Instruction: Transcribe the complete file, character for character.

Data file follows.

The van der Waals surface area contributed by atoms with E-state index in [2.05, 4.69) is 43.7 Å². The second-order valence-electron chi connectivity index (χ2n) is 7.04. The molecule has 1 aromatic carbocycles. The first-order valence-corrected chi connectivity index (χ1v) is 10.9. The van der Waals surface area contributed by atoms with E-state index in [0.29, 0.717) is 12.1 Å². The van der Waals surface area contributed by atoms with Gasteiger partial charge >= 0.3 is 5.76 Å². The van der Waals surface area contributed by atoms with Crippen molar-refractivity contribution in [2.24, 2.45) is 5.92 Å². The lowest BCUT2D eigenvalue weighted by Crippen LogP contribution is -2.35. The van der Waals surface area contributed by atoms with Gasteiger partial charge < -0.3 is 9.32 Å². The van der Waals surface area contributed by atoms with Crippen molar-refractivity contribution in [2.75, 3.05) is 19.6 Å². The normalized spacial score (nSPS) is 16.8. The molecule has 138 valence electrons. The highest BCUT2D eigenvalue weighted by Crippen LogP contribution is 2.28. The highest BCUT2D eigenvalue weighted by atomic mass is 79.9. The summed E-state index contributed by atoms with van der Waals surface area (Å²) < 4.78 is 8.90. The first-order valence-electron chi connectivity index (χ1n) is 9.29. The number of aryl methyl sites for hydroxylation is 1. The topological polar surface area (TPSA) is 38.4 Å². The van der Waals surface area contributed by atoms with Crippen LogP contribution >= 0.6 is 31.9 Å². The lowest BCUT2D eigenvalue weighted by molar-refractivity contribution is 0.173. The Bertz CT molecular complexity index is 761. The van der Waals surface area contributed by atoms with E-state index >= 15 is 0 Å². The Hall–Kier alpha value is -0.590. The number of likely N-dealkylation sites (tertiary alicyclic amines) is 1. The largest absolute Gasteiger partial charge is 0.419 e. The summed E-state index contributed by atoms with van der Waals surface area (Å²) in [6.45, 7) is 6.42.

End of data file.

The van der Waals surface area contributed by atoms with E-state index in [2.05, 4.69) is 43.7 Å². The second-order valence-electron chi connectivity index (χ2n) is 7.04. The molecule has 1 aromatic carbocycles. The first-order valence-corrected chi connectivity index (χ1v) is 10.9. The van der Waals surface area contributed by atoms with E-state index in [0.29, 0.717) is 12.1 Å². The van der Waals surface area contributed by atoms with Gasteiger partial charge >= 0.3 is 5.76 Å². The van der Waals surface area contributed by atoms with Crippen molar-refractivity contribution in [2.24, 2.45) is 5.92 Å². The lowest BCUT2D eigenvalue weighted by Crippen LogP contribution is -2.35. The van der Waals surface area contributed by atoms with Gasteiger partial charge < -0.3 is 9.32 Å². The van der Waals surface area contributed by atoms with Crippen molar-refractivity contribution in [2.75, 3.05) is 19.6 Å². The normalized spacial score (nSPS) is 16.8. The molecule has 138 valence electrons. The highest BCUT2D eigenvalue weighted by Crippen LogP contribution is 2.28. The highest BCUT2D eigenvalue weighted by atomic mass is 79.9. The summed E-state index contributed by atoms with van der Waals surface area (Å²) < 4.78 is 8.90. The first-order valence-electron chi connectivity index (χ1n) is 9.29. The number of aryl methyl sites for hydroxylation is 1. The topological polar surface area (TPSA) is 38.4 Å². The van der Waals surface area contributed by atoms with Crippen LogP contribution >= 0.6 is 31.9 Å². The lowest BCUT2D eigenvalue weighted by molar-refractivity contribution is 0.173. The Bertz CT molecular complexity index is 761. The van der Waals surface area contributed by atoms with E-state index >= 15 is 0 Å². The Hall–Kier alpha value is -0.590. The number of likely N-dealkylation sites (tertiary alicyclic amines) is 1. The largest absolute Gasteiger partial charge is 0.419 e. The summed E-state index contributed by atoms with van der Waals surface area (Å²) in [6.45, 7) is 6.42.